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    • Cleopatra Jones

      Cleopatra Jones February 16, 2018, 10:00 am

      As someone who is a veteran (I’m no a stranger to guns), and into self defense (I practice martial arts, and knife skills), I feel that carrying a gun gives people a false sense of security. Especially women. And the lies surrounding right to carry is what keeps this country from stronger gun control laws.
      .
      First, you can’t carry a gun into every place. Even if you have a license, some places prohibit guns. And if you were in an actual incident where someone is firing a gun, you shouldn’t counteract by pulling your own gun. You need to go for cover (so in this case, a gun would be useless). If you’re shooting and they’re shooting, how will the first responder on the scene know who is the actual gunman? Also, if you do manage to kill the gunman, you aren’t going to be a hero. You’re going to jail.
      .
      And for women, if you pull a gun on anyone. You had better be committed to firing it! So many carry guns, and have it taken and used against them. Flashing a gun isn’t going to do shit because someone intent on hurting you is going to push you to retreat or fire. Most women aren’t going to want to fire first, so again false sense of security.
      Not only that but in order for a gun to be effective, you have to have it within easy reach. Not in the bottom of your purse, not in your car but holstered on your hip. Most women don’t want to roll around like John Wayne on a daily basis.
      .
      I carry a handgun. I’m often alone in sketchy places and I’m not willing to be raped/murdered without using every chance to defend myself.

      Honestly, you could be raped/murdered in your own home. You are assuming that you are going to have ample time to get to your gun. That’s not always the case. What if you are surprised while in bed? or coming out of the bathroom at 2 AM? While a gun is fine in some situations, it’s not an all encompassing safety tool that’s going get you out of danger.

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      • avatar

        Kate February 16, 2018, 10:06 am

        Nope, and if you have kids, sadly I think the chance is greater that your kid is going to get his or her hands on that gun and hurt or kill someone, then that you’d ever successfully use that gun to protect them.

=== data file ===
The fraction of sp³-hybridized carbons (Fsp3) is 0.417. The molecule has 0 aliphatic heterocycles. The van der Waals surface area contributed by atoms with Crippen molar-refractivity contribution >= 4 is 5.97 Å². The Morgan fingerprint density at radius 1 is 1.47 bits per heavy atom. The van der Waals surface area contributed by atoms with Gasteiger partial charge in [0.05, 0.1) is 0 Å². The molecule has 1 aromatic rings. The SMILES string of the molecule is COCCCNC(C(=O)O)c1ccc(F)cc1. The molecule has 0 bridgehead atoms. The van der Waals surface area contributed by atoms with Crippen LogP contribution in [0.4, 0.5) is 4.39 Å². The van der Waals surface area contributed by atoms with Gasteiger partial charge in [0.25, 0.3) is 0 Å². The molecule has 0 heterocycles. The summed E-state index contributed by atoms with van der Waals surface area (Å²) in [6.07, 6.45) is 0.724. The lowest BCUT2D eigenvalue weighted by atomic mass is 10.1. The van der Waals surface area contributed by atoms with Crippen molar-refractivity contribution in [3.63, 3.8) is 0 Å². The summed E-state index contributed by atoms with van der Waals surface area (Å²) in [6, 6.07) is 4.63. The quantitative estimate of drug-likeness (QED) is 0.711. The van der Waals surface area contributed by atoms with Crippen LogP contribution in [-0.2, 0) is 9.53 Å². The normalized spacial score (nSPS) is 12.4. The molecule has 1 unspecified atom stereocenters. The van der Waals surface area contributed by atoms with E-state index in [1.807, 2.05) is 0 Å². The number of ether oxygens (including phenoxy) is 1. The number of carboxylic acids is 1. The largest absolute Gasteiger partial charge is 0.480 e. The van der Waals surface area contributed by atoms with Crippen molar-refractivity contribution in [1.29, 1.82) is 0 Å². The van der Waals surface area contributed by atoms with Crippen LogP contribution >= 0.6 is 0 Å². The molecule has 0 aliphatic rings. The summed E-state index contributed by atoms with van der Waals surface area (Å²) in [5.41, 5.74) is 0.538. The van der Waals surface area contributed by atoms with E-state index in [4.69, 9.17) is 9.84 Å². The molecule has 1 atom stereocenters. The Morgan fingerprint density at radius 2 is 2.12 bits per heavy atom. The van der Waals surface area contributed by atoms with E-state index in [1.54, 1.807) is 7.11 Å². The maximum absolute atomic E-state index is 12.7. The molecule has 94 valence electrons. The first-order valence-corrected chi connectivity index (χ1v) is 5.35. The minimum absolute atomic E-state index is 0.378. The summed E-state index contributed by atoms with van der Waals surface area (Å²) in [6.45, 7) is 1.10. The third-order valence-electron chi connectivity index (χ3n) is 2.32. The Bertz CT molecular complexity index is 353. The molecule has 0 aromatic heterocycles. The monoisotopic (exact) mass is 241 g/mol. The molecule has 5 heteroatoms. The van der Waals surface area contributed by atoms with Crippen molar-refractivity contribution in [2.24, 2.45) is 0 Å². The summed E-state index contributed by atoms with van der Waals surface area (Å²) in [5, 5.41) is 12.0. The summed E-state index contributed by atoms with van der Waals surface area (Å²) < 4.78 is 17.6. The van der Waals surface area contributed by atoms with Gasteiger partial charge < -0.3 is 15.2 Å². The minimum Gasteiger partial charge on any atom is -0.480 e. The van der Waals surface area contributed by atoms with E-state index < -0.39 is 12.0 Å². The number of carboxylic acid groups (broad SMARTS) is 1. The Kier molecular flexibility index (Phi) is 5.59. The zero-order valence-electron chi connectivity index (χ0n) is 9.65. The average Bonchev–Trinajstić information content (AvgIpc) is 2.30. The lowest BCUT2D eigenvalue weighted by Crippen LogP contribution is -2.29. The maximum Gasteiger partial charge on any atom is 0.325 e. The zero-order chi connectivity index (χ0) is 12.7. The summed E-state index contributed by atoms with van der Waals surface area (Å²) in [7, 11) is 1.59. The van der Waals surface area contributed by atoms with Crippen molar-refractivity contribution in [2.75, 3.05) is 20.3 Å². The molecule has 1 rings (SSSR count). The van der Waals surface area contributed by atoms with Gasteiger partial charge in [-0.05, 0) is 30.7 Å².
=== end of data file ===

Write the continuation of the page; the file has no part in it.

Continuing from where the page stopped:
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      • avatar

        Wendy Green February 16, 2018, 10:35 am

        Thank you for assuming I think a firearm is a lucky rabbit foot.

        I don’t think of myself as John Wayne. I think of myself as an empowered women who knows I may be forced to decide whether to kill or be killed. I’ve done the research (e.g., Jon H. Gutmacher’s “Florida Firearms: Law, Use & Ownership and Massad Ayoob’s blog) and I know the consequences of deadly force (i.e., arrest and possibly jail for killing my attacker.)

        Given a choice, I’d rather disable with a palm strike than kill with a bullet, but I’d also rather not get that close to anyone who wants me raped or dead.

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    • avatar

      LisforLeslie February 16, 2018, 10:04 am

      Gun laws in New York are completely different from gun laws in Florida. It is easier to purchase an AR-15 than a handgun in Florida. Two days after the Orlando shooting -a journalist was able to buy an AR-15 in Orlando in 38 minutes.

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    • Cleopatra Jones

      Cleopatra Jones February 16, 2018, 10:54 am

      Given a choice, I’d rather disable with a palm strike than kill with a bullet, but I’d also rather not get that close to anyone who wants me raped or dead.

      If you aren’t close enough to disable with a palm strike* why are you firing a gun? That seems like you’d be arrested from murder.
      And all that theory about deadly force and it’s consequences is great until you hear those jail doors slamming shut, and are facing a jail sentence. But you do you, let us know how that works out for you. 🙂
      .
      And honestly, you can think that you have what it takes to kill someone in a deadly situation but most people don’t unless they’ve done it before. And many situations happen so quickly that you may not have time to react with your gun.

      *I’d argue that if the palm strike is your only move, you haven’t sufficiently trained to defend yourself. What if you miss or they counter? A palm strike is a fancy TV move that isn’t really ineffective. You should be gouging their eyes. Or effectively using knees to the groin and stomach area.

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      • avatar

        Wendy Green February 16, 2018, 11:51 am

        I don’t want to get close enough to a rapist with a weapon to disable him (something I keep saying.) I would rather warn him off then back up that warning with a firearm than engage him physically. I have thought this through; I do practice. I understand the ramifications of “Stand Your Ground” and retreat if possible. You seem to want me to grapple with a rapist and not to defend myself from a safe distance; do I misunderstand you?

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      • avatar

        Kate February 16, 2018, 12:02 pm

        Yes I think you misunderstand. She’s saying that if you’re not close enough to use physical self-defense, and you shoot someone who you think was going to rape you, assuming they’re not an intruder in your house, YOU could be charged with murder.

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      • Skyblossom

        Skyblossom February 16, 2018, 12:17 pm

        It becomes a situation where you shot someone and then say you felt threatened. That’s what happened when Trayvon Martin was shot and killed. He wasn’t doing anything but walking home after going to the convenience store. How do you prove intent? Until someone attacks how do you prove that they intended to attack?